Just to be clear, The Mockingbirds by Daisy Whitney is about date rape. It’s also about the powerlessness of adults, and justice. The book begins with the main character Alex awakening naked in a boy’s bed that she does not know. She knows she is in a dorm room at her high school boarding school, gets dressed and goes home. Having no recollection of how she ended up in the boy’s room, Alex turns to her roommate and older sister for help. Through talking to them, she realizes that she has been date raped while she had had too much to drink the night before. At a school where the students view the adults as incapable of helping, they have formed their own Mockingbird society to mete out justice. To Kill a Mockingbird is where the Mockingbirds found their origins and plays an important role in the book.
The board of the Mockingbirds listens to potential cases and make the determination whether the case will be tried or not. Alex’s case is taken on, but first new language must be voted on that incorporates date rape into the student code of conduct. In the meantime, the Mockingbirds begin to impose small penalties on the perpetrators, such as marking them absent while they are present, which prevents them from certain privileges on campus. Both ‘plaintiff’ and ‘defendant’ are represented by a student advocate and witnesses are called. If defendant is found guilty, they must agree to give up the thing they love most (ex: quarterback on the football team). If they are found not guilty, they are offered a position on the Mockingbirds.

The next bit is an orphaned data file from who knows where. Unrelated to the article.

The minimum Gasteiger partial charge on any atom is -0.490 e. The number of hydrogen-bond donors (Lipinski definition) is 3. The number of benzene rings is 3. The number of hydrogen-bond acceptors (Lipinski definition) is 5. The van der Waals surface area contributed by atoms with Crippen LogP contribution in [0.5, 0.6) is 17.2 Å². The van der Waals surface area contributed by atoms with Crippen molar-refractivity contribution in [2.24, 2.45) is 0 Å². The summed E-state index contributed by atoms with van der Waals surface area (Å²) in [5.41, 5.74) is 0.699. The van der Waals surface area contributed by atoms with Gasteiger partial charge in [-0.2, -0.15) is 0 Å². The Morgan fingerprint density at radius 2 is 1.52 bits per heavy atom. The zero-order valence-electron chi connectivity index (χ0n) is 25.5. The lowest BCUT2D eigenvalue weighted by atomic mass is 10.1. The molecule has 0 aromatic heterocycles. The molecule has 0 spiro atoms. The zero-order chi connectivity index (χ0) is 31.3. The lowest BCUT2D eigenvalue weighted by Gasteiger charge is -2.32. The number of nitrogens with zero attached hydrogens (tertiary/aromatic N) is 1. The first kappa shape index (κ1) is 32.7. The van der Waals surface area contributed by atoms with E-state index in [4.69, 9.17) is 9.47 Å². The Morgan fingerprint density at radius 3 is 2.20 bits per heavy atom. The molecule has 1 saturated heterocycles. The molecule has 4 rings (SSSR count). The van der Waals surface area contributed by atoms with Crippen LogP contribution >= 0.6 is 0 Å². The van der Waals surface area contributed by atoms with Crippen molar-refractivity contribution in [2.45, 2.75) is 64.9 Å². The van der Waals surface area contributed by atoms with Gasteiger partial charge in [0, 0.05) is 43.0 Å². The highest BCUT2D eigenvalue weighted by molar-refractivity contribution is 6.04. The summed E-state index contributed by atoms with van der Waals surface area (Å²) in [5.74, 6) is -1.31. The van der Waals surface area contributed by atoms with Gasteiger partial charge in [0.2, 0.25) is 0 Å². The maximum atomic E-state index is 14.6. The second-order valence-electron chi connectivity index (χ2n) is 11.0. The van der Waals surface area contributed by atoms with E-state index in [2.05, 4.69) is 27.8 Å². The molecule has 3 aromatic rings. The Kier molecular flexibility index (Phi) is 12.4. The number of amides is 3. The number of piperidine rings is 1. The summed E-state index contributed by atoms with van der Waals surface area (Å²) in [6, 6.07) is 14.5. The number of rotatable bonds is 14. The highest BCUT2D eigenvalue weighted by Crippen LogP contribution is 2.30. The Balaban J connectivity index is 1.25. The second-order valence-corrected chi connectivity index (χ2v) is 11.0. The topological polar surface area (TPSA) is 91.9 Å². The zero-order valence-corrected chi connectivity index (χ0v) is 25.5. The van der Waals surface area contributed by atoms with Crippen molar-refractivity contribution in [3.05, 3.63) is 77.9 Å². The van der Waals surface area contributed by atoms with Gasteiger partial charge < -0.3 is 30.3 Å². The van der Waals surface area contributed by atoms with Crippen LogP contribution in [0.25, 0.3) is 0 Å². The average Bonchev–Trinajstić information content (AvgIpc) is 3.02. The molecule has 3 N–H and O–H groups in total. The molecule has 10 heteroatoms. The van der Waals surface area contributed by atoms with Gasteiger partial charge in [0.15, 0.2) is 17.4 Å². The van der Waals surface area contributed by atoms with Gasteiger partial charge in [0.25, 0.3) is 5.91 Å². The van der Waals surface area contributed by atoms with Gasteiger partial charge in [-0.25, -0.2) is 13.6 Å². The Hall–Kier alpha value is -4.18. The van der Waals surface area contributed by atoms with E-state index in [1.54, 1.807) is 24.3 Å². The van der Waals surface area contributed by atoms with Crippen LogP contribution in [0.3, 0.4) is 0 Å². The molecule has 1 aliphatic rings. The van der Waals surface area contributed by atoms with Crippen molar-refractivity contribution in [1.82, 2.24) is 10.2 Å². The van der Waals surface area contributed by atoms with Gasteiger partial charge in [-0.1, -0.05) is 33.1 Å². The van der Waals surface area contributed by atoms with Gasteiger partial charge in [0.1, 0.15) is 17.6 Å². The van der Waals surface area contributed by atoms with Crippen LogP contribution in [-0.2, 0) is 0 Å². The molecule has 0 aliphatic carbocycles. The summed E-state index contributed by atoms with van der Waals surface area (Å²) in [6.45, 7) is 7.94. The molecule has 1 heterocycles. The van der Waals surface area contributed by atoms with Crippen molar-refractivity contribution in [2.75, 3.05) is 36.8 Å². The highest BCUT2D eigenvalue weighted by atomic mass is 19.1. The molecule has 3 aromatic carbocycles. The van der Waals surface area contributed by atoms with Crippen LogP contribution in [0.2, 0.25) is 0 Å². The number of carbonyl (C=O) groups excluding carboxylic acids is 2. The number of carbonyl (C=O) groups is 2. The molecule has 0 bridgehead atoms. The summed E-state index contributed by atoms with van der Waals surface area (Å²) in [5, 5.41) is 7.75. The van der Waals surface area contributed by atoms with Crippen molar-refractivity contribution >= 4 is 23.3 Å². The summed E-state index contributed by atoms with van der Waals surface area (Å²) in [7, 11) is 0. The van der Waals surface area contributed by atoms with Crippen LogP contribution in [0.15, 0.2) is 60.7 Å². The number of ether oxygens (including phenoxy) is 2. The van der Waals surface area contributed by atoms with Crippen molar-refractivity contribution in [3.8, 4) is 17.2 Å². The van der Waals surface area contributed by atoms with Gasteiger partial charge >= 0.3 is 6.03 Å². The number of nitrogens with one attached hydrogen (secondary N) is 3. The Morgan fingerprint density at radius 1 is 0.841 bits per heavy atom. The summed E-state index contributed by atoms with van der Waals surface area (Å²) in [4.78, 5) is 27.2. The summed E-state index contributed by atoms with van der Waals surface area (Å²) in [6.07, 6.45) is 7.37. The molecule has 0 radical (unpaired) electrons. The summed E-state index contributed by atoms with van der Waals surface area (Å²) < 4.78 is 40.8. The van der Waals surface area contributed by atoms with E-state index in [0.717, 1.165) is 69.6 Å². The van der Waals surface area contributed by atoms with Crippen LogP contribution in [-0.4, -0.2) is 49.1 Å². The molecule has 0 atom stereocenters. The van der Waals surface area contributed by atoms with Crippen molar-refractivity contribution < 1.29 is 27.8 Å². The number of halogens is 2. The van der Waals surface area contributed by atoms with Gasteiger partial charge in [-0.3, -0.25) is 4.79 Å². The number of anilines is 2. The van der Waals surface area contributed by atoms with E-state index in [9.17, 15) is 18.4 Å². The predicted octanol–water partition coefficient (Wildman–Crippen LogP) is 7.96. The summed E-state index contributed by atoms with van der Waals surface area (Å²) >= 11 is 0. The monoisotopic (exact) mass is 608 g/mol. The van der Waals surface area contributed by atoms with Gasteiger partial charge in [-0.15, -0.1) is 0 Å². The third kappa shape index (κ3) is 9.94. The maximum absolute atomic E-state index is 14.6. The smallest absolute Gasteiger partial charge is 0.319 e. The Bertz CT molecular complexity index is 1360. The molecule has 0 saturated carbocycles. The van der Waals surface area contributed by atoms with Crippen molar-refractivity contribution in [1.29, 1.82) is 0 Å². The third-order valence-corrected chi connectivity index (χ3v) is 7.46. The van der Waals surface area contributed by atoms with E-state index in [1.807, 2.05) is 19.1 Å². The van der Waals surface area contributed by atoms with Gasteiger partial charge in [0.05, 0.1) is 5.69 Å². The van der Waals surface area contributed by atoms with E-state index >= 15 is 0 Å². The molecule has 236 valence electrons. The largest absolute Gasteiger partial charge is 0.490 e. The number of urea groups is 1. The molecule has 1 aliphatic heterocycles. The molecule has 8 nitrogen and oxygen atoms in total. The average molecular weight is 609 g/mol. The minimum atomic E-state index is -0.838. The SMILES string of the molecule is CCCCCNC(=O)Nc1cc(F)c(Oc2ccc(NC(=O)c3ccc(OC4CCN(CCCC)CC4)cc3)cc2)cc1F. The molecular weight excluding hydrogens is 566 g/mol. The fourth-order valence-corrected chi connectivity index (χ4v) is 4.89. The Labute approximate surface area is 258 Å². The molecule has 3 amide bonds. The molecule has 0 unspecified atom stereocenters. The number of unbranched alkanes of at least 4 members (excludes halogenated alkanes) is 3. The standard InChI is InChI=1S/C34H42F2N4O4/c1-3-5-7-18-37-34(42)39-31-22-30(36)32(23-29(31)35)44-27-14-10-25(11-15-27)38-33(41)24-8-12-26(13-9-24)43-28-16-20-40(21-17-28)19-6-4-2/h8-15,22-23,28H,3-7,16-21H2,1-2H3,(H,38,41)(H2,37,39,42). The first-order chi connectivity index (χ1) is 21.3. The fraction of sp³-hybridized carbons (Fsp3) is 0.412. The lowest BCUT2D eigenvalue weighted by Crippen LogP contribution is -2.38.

A great book overall with lots of good things to think about. The message that a lack of yes is a no, and that the one saying yes must be able to know that they are saying no is a powerful message. Now I just need to decide when it would be appropriate to share with my middle school daughter. I’m counting on being able to wait a couple years.